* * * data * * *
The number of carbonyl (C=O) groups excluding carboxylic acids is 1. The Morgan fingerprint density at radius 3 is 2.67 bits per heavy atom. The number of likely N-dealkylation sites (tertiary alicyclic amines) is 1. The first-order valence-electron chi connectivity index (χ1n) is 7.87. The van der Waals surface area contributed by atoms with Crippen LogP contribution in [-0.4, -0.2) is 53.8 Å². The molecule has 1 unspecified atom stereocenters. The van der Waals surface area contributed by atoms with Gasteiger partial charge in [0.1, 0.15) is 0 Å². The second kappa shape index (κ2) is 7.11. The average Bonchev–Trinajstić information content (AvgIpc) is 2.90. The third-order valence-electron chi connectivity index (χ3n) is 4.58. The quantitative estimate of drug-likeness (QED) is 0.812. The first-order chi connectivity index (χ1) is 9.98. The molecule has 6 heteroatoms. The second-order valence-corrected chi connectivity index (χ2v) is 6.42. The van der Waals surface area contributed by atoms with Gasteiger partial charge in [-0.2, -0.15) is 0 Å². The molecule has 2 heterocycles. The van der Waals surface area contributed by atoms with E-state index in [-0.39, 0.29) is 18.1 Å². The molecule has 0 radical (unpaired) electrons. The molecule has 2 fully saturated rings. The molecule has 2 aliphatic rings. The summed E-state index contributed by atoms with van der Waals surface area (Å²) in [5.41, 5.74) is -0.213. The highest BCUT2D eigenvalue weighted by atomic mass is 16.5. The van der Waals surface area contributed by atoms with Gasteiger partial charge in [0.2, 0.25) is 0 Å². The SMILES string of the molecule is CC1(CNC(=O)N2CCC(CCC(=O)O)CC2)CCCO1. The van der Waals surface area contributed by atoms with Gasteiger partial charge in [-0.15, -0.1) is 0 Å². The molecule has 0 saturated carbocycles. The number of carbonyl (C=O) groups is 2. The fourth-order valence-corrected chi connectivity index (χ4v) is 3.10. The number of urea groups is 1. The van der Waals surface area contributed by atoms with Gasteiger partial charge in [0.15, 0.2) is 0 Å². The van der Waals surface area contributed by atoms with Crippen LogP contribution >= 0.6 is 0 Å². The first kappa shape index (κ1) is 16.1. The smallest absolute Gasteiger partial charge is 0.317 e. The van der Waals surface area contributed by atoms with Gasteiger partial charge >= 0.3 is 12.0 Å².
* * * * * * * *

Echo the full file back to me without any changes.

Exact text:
The number of carbonyl (C=O) groups excluding carboxylic acids is 1. The Morgan fingerprint density at radius 3 is 2.67 bits per heavy atom. The number of likely N-dealkylation sites (tertiary alicyclic amines) is 1. The first-order valence-electron chi connectivity index (χ1n) is 7.87. The van der Waals surface area contributed by atoms with Crippen LogP contribution in [-0.4, -0.2) is 53.8 Å². The molecule has 1 unspecified atom stereocenters. The van der Waals surface area contributed by atoms with Gasteiger partial charge in [0.1, 0.15) is 0 Å². The second kappa shape index (κ2) is 7.11. The average Bonchev–Trinajstić information content (AvgIpc) is 2.90. The third-order valence-electron chi connectivity index (χ3n) is 4.58. The quantitative estimate of drug-likeness (QED) is 0.812. The first-order chi connectivity index (χ1) is 9.98. The molecule has 6 heteroatoms. The second-order valence-corrected chi connectivity index (χ2v) is 6.42. The van der Waals surface area contributed by atoms with Gasteiger partial charge in [-0.2, -0.15) is 0 Å². The molecule has 2 heterocycles. The van der Waals surface area contributed by atoms with E-state index in [-0.39, 0.29) is 18.1 Å². The molecule has 0 radical (unpaired) electrons. The molecule has 2 fully saturated rings. The molecule has 2 aliphatic rings. The summed E-state index contributed by atoms with van der Waals surface area (Å²) in [5.41, 5.74) is -0.213. The highest BCUT2D eigenvalue weighted by atomic mass is 16.5. The van der Waals surface area contributed by atoms with Gasteiger partial charge in [0.2, 0.25) is 0 Å². The SMILES string of the molecule is CC1(CNC(=O)N2CCC(CCC(=O)O)CC2)CCCO1. The van der Waals surface area contributed by atoms with Gasteiger partial charge in [-0.15, -0.1) is 0 Å². The molecule has 0 saturated carbocycles. The number of carbonyl (C=O) groups is 2. The fourth-order valence-corrected chi connectivity index (χ4v) is 3.10. The number of urea groups is 1. The van der Waals surface area contributed by atoms with Gasteiger partial charge in [0.15, 0.2) is 0 Å². The van der Waals surface area contributed by atoms with Crippen LogP contribution >= 0.6 is 0 Å². The first kappa shape index (κ1) is 16.1. The smallest absolute Gasteiger partial charge is 0.317 e. The van der Waals surface area contributed by atoms with Gasteiger partial charge >= 0.3 is 12.0 Å².